When some property owners in the Marcellus Shale region want to contract with drilling companies to explore for natural gas on their land, they may find that others have laid claim to their sub-surface rights.
Disputed ownership results from Pennsylvania laws that are more than a century old and a long-dormant practice called "title washing."
A title wash occurred when someone bought undeveloped property at a tax sale. Former Pennsylvania tax laws gave the purchaser clear title to the taxed property. According to these early tax laws, the obligation to pay taxes on undeveloped property ran with the property. An owner could therefore default on taxes and then purchase the same property at a tax sale, thereby "washing" the property's title from any prior obligations. From 1900-1950, Pennsylvania saw a lot of "title-washing."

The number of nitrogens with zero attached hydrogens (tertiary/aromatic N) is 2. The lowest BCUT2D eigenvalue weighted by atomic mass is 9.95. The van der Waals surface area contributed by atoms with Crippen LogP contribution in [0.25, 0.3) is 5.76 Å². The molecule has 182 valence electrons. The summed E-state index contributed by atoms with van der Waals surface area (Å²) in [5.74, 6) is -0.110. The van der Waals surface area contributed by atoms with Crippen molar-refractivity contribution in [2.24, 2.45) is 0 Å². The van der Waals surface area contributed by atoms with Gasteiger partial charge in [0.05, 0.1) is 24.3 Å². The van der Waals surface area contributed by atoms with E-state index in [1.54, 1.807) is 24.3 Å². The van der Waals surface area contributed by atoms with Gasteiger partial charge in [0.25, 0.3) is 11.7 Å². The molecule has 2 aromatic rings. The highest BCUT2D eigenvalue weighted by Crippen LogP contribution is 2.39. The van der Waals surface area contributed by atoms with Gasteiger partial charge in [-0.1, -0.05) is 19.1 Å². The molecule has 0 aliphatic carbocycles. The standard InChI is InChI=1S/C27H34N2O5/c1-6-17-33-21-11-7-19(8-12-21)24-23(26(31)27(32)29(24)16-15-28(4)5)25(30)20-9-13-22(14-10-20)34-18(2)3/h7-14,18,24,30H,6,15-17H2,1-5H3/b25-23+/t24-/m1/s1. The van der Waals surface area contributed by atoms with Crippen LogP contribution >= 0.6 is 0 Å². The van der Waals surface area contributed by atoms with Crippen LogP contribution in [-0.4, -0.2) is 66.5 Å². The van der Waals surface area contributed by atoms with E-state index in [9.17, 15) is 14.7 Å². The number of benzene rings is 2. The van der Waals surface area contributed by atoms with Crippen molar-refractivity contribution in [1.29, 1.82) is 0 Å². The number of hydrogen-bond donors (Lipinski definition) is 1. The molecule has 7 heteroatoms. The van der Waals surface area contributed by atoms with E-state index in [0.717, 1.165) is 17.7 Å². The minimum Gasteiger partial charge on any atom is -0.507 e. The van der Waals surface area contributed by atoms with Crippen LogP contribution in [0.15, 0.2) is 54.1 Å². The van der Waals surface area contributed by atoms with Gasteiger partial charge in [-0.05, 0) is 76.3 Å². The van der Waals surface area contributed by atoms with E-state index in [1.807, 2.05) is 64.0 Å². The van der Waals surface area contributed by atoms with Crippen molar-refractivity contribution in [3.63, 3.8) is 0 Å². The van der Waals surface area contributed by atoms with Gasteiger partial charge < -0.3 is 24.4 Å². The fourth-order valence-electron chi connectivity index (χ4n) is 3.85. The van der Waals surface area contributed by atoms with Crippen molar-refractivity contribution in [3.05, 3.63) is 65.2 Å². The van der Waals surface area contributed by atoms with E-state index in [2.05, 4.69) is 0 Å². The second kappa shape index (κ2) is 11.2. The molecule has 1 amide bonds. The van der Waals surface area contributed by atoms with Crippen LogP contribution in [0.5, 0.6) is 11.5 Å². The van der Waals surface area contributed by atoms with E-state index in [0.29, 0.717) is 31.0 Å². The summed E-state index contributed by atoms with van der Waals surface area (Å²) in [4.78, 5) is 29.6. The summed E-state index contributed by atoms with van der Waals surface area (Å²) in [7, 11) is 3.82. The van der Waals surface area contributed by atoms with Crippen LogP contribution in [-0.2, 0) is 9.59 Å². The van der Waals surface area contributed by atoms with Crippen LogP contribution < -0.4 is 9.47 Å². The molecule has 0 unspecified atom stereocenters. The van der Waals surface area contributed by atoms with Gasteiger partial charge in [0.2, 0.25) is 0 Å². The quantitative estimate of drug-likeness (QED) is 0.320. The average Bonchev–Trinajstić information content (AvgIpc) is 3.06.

Some legal scholars believe that even if the tax assessment was directed at only the surface estate, the tax sale of the unseated surface could nonetheless "wash" the title of the unassessed subsurface rights to minerals, oil and gas. These scholars rely on early court decisions which they contend ruled that tax sales "washed" the title to the subsurface interests.
Judges more recently have focused on whether subsurface rights could have been or were taxed. Pennsylvania's highest court has now declared that oil and natural gas cannot be assessed for property taxes. With no assessment possible, courts have ruled that title to the oil and gas in question was not "washed" when the surface rights were sold for taxes.
It is imperative that property owners have a careful title search done before negotiating a drilling contract, paying close attention to any past tax sales. In some cases, the property owner may not own or will have to defend his or her right to sell the subsurface rights.
-- Ronald L. Hicks, Jr., Meyer, Unkovic & Scott, email@example.com
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